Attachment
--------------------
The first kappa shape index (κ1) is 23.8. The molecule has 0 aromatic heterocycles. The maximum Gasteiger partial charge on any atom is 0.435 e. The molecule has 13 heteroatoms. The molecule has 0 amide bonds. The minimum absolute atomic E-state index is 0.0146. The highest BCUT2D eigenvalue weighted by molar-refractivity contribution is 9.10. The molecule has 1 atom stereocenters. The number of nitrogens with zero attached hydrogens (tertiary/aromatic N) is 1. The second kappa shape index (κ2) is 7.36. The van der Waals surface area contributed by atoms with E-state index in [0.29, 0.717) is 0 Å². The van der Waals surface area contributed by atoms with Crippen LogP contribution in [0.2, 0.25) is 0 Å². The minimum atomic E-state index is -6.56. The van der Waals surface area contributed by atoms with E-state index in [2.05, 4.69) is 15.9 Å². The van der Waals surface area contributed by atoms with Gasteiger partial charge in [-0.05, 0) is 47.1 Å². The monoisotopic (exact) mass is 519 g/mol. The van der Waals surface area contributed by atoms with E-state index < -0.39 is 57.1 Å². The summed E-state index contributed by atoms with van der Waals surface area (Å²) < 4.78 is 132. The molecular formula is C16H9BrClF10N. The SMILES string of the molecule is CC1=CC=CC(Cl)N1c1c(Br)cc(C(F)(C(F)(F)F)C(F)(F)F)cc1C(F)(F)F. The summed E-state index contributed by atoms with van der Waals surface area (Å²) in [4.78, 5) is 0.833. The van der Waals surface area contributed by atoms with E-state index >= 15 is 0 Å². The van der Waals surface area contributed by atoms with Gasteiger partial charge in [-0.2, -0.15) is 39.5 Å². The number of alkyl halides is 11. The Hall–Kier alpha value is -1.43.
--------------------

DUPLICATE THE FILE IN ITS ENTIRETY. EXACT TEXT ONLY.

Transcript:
The first kappa shape index (κ1) is 23.8. The molecule has 0 aromatic heterocycles. The maximum Gasteiger partial charge on any atom is 0.435 e. The molecule has 13 heteroatoms. The molecule has 0 amide bonds. The minimum absolute atomic E-state index is 0.0146. The highest BCUT2D eigenvalue weighted by molar-refractivity contribution is 9.10. The molecule has 1 atom stereocenters. The number of nitrogens with zero attached hydrogens (tertiary/aromatic N) is 1. The second kappa shape index (κ2) is 7.36. The van der Waals surface area contributed by atoms with E-state index in [0.29, 0.717) is 0 Å². The van der Waals surface area contributed by atoms with Crippen LogP contribution in [0.2, 0.25) is 0 Å². The minimum atomic E-state index is -6.56. The van der Waals surface area contributed by atoms with E-state index in [2.05, 4.69) is 15.9 Å². The van der Waals surface area contributed by atoms with Gasteiger partial charge in [-0.05, 0) is 47.1 Å². The monoisotopic (exact) mass is 519 g/mol. The van der Waals surface area contributed by atoms with E-state index < -0.39 is 57.1 Å². The summed E-state index contributed by atoms with van der Waals surface area (Å²) < 4.78 is 132. The molecular formula is C16H9BrClF10N. The SMILES string of the molecule is CC1=CC=CC(Cl)N1c1c(Br)cc(C(F)(C(F)(F)F)C(F)(F)F)cc1C(F)(F)F. The summed E-state index contributed by atoms with van der Waals surface area (Å²) in [4.78, 5) is 0.833. The van der Waals surface area contributed by atoms with E-state index >= 15 is 0 Å². The van der Waals surface area contributed by atoms with Gasteiger partial charge in [-0.2, -0.15) is 39.5 Å². The number of alkyl halides is 11. The Hall–Kier alpha value is -1.43.